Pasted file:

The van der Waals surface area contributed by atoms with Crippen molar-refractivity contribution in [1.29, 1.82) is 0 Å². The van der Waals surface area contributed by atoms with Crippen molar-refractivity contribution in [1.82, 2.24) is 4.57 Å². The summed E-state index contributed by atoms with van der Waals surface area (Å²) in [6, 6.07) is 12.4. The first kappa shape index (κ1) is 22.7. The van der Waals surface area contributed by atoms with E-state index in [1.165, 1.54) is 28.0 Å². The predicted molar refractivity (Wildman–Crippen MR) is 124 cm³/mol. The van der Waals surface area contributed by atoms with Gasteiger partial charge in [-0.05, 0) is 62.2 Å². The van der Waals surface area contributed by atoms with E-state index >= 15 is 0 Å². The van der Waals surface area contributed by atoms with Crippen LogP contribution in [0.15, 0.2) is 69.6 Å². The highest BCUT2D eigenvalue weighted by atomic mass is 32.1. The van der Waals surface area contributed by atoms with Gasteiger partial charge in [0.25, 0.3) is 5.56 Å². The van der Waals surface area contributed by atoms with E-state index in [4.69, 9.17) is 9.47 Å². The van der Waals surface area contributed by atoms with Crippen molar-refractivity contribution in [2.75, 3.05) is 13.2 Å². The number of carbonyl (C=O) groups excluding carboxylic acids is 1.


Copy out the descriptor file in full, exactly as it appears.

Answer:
The van der Waals surface area contributed by atoms with Crippen molar-refractivity contribution in [1.29, 1.82) is 0 Å². The van der Waals surface area contributed by atoms with Crippen molar-refractivity contribution in [1.82, 2.24) is 4.57 Å². The summed E-state index contributed by atoms with van der Waals surface area (Å²) in [6, 6.07) is 12.4. The first kappa shape index (κ1) is 22.7. The van der Waals surface area contributed by atoms with E-state index in [1.165, 1.54) is 28.0 Å². The predicted molar refractivity (Wildman–Crippen MR) is 124 cm³/mol. The van der Waals surface area contributed by atoms with Gasteiger partial charge in [-0.05, 0) is 62.2 Å². The van der Waals surface area contributed by atoms with E-state index >= 15 is 0 Å². The van der Waals surface area contributed by atoms with Crippen LogP contribution in [0.15, 0.2) is 69.6 Å². The highest BCUT2D eigenvalue weighted by atomic mass is 32.1. The van der Waals surface area contributed by atoms with Gasteiger partial charge in [0.25, 0.3) is 5.56 Å². The van der Waals surface area contributed by atoms with E-state index in [4.69, 9.17) is 9.47 Å². The van der Waals surface area contributed by atoms with Crippen molar-refractivity contribution in [2.75, 3.05) is 13.2 Å². The number of carbonyl (C=O) groups excluding carboxylic acids is 1.